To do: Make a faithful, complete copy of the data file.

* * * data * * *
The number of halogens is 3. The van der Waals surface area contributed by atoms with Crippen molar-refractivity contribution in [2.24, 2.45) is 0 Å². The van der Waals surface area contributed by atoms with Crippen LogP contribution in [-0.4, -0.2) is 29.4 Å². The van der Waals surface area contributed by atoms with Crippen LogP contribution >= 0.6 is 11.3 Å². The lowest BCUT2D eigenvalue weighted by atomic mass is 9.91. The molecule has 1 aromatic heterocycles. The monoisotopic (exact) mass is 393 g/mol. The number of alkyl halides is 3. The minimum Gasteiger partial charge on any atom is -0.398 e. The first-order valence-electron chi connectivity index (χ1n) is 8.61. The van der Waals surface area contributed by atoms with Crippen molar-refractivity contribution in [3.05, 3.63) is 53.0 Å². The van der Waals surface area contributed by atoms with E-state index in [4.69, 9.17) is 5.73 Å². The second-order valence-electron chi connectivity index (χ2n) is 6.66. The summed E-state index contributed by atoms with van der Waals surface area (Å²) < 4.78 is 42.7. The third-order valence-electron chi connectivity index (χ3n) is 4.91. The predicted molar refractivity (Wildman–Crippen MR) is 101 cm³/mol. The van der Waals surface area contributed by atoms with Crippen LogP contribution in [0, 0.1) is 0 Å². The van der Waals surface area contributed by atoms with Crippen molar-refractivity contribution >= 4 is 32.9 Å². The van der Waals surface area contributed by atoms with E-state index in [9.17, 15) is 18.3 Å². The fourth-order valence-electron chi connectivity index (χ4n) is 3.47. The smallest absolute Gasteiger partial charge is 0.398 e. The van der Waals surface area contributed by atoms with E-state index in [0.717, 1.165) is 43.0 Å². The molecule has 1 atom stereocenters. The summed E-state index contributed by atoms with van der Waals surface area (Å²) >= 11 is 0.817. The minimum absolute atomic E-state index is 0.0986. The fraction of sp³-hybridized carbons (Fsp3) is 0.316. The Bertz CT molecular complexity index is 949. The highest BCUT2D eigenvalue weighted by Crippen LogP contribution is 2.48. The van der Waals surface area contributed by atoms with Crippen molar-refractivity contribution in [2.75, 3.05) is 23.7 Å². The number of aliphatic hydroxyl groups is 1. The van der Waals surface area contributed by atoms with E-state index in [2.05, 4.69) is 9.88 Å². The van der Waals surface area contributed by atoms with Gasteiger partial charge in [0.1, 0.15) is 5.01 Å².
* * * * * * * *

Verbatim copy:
The number of halogens is 3. The van der Waals surface area contributed by atoms with Crippen molar-refractivity contribution in [2.24, 2.45) is 0 Å². The van der Waals surface area contributed by atoms with Crippen LogP contribution in [-0.4, -0.2) is 29.4 Å². The van der Waals surface area contributed by atoms with Crippen LogP contribution >= 0.6 is 11.3 Å². The lowest BCUT2D eigenvalue weighted by atomic mass is 9.91. The molecule has 1 aromatic heterocycles. The monoisotopic (exact) mass is 393 g/mol. The number of alkyl halides is 3. The minimum Gasteiger partial charge on any atom is -0.398 e. The first-order valence-electron chi connectivity index (χ1n) is 8.61. The van der Waals surface area contributed by atoms with Crippen molar-refractivity contribution in [3.05, 3.63) is 53.0 Å². The van der Waals surface area contributed by atoms with E-state index in [4.69, 9.17) is 5.73 Å². The second-order valence-electron chi connectivity index (χ2n) is 6.66. The summed E-state index contributed by atoms with van der Waals surface area (Å²) < 4.78 is 42.7. The third-order valence-electron chi connectivity index (χ3n) is 4.91. The predicted molar refractivity (Wildman–Crippen MR) is 101 cm³/mol. The van der Waals surface area contributed by atoms with Crippen LogP contribution in [0, 0.1) is 0 Å². The van der Waals surface area contributed by atoms with Crippen molar-refractivity contribution >= 4 is 32.9 Å². The van der Waals surface area contributed by atoms with E-state index in [9.17, 15) is 18.3 Å². The fourth-order valence-electron chi connectivity index (χ4n) is 3.47. The smallest absolute Gasteiger partial charge is 0.398 e. The van der Waals surface area contributed by atoms with E-state index in [0.717, 1.165) is 43.0 Å². The molecule has 1 atom stereocenters. The summed E-state index contributed by atoms with van der Waals surface area (Å²) >= 11 is 0.817. The minimum absolute atomic E-state index is 0.0986. The fraction of sp³-hybridized carbons (Fsp3) is 0.316. The Bertz CT molecular complexity index is 949. The highest BCUT2D eigenvalue weighted by Crippen LogP contribution is 2.48. The van der Waals surface area contributed by atoms with Crippen molar-refractivity contribution in [2.75, 3.05) is 23.7 Å². The number of aliphatic hydroxyl groups is 1. The van der Waals surface area contributed by atoms with E-state index in [2.05, 4.69) is 9.88 Å². The van der Waals surface area contributed by atoms with Gasteiger partial charge in [0.1, 0.15) is 5.01 Å².